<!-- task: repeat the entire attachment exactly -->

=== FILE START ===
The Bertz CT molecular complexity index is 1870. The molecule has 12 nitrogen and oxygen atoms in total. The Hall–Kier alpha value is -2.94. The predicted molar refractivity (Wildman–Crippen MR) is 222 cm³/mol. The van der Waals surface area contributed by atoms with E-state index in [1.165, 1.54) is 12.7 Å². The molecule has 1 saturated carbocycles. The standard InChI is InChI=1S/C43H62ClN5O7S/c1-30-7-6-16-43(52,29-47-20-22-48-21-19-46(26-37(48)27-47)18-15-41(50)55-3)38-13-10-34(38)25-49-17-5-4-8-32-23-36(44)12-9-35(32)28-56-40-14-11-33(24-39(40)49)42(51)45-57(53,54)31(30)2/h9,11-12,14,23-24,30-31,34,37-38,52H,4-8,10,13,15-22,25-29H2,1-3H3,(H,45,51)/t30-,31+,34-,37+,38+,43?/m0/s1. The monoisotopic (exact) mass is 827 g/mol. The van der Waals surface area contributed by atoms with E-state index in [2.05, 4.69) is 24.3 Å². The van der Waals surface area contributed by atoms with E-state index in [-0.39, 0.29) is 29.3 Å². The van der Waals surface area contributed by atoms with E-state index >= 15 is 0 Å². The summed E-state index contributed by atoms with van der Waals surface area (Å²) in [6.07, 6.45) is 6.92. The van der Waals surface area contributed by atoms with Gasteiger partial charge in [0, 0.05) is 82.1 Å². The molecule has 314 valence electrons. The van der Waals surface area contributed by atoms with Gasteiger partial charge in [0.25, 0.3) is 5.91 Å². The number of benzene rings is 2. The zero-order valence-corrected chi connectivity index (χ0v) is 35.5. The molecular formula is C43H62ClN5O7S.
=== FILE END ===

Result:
The Bertz CT molecular complexity index is 1870. The molecule has 12 nitrogen and oxygen atoms in total. The Hall–Kier alpha value is -2.94. The predicted molar refractivity (Wildman–Crippen MR) is 222 cm³/mol. The van der Waals surface area contributed by atoms with E-state index in [1.165, 1.54) is 12.7 Å². The molecule has 1 saturated carbocycles. The standard InChI is InChI=1S/C43H62ClN5O7S/c1-30-7-6-16-43(52,29-47-20-22-48-21-19-46(26-37(48)27-47)18-15-41(50)55-3)38-13-10-34(38)25-49-17-5-4-8-32-23-36(44)12-9-35(32)28-56-40-14-11-33(24-39(40)49)42(51)45-57(53,54)31(30)2/h9,11-12,14,23-24,30-31,34,37-38,52H,4-8,10,13,15-22,25-29H2,1-3H3,(H,45,51)/t30-,31+,34-,37+,38+,43?/m0/s1. The monoisotopic (exact) mass is 827 g/mol. The van der Waals surface area contributed by atoms with E-state index in [2.05, 4.69) is 24.3 Å². The van der Waals surface area contributed by atoms with E-state index in [-0.39, 0.29) is 29.3 Å². The van der Waals surface area contributed by atoms with E-state index >= 15 is 0 Å². The summed E-state index contributed by atoms with van der Waals surface area (Å²) in [6.07, 6.45) is 6.92. The van der Waals surface area contributed by atoms with Gasteiger partial charge in [0, 0.05) is 82.1 Å². The molecule has 314 valence electrons. The van der Waals surface area contributed by atoms with Gasteiger partial charge in [0.25, 0.3) is 5.91 Å². The number of benzene rings is 2. The zero-order valence-corrected chi connectivity index (χ0v) is 35.5. The molecular formula is C43H62ClN5O7S.